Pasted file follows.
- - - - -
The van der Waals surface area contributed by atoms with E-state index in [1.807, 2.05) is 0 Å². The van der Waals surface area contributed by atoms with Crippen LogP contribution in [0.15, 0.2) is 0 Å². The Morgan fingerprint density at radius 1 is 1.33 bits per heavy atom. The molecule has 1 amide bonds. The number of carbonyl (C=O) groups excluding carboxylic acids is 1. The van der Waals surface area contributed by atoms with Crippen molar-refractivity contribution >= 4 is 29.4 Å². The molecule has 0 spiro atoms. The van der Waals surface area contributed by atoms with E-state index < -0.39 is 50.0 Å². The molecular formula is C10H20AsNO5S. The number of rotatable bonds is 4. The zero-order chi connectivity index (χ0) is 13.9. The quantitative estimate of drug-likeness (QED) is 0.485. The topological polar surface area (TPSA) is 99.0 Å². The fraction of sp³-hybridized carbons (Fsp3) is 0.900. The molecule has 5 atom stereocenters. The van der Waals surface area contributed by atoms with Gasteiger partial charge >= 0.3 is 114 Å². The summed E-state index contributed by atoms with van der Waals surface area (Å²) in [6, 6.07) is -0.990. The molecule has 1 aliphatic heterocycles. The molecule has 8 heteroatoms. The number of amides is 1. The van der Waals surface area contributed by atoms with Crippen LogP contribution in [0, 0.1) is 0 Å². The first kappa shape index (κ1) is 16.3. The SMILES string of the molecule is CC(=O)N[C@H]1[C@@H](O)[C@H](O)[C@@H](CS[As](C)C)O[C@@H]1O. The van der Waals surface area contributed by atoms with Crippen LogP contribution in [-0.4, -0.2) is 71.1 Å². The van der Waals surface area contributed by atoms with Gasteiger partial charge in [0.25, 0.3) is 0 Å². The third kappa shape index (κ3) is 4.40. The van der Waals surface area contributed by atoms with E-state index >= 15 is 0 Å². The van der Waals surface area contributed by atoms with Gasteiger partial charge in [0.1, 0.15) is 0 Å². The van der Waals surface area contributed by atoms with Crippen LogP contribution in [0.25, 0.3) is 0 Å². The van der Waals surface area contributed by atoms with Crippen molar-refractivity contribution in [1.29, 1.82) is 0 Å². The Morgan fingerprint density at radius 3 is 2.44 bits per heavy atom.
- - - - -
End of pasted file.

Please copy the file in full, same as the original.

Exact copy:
The van der Waals surface area contributed by atoms with E-state index in [1.807, 2.05) is 0 Å². The van der Waals surface area contributed by atoms with Crippen LogP contribution in [0.15, 0.2) is 0 Å². The Morgan fingerprint density at radius 1 is 1.33 bits per heavy atom. The molecule has 1 amide bonds. The number of carbonyl (C=O) groups excluding carboxylic acids is 1. The van der Waals surface area contributed by atoms with Crippen molar-refractivity contribution >= 4 is 29.4 Å². The molecule has 0 spiro atoms. The van der Waals surface area contributed by atoms with E-state index < -0.39 is 50.0 Å². The molecular formula is C10H20AsNO5S. The number of rotatable bonds is 4. The zero-order chi connectivity index (χ0) is 13.9. The quantitative estimate of drug-likeness (QED) is 0.485. The topological polar surface area (TPSA) is 99.0 Å². The fraction of sp³-hybridized carbons (Fsp3) is 0.900. The molecule has 5 atom stereocenters. The van der Waals surface area contributed by atoms with Gasteiger partial charge >= 0.3 is 114 Å². The summed E-state index contributed by atoms with van der Waals surface area (Å²) in [6, 6.07) is -0.990. The molecule has 1 aliphatic heterocycles. The molecule has 8 heteroatoms. The number of amides is 1. The van der Waals surface area contributed by atoms with Crippen LogP contribution in [0, 0.1) is 0 Å². The first kappa shape index (κ1) is 16.3. The SMILES string of the molecule is CC(=O)N[C@H]1[C@@H](O)[C@H](O)[C@@H](CS[As](C)C)O[C@@H]1O. The van der Waals surface area contributed by atoms with Crippen LogP contribution in [-0.4, -0.2) is 71.1 Å². The van der Waals surface area contributed by atoms with Gasteiger partial charge in [0.25, 0.3) is 0 Å². The third kappa shape index (κ3) is 4.40. The van der Waals surface area contributed by atoms with E-state index >= 15 is 0 Å². The van der Waals surface area contributed by atoms with Gasteiger partial charge in [0.1, 0.15) is 0 Å². The van der Waals surface area contributed by atoms with Crippen LogP contribution in [0.25, 0.3) is 0 Å². The van der Waals surface area contributed by atoms with Crippen molar-refractivity contribution in [1.29, 1.82) is 0 Å². The Morgan fingerprint density at radius 3 is 2.44 bits per heavy atom.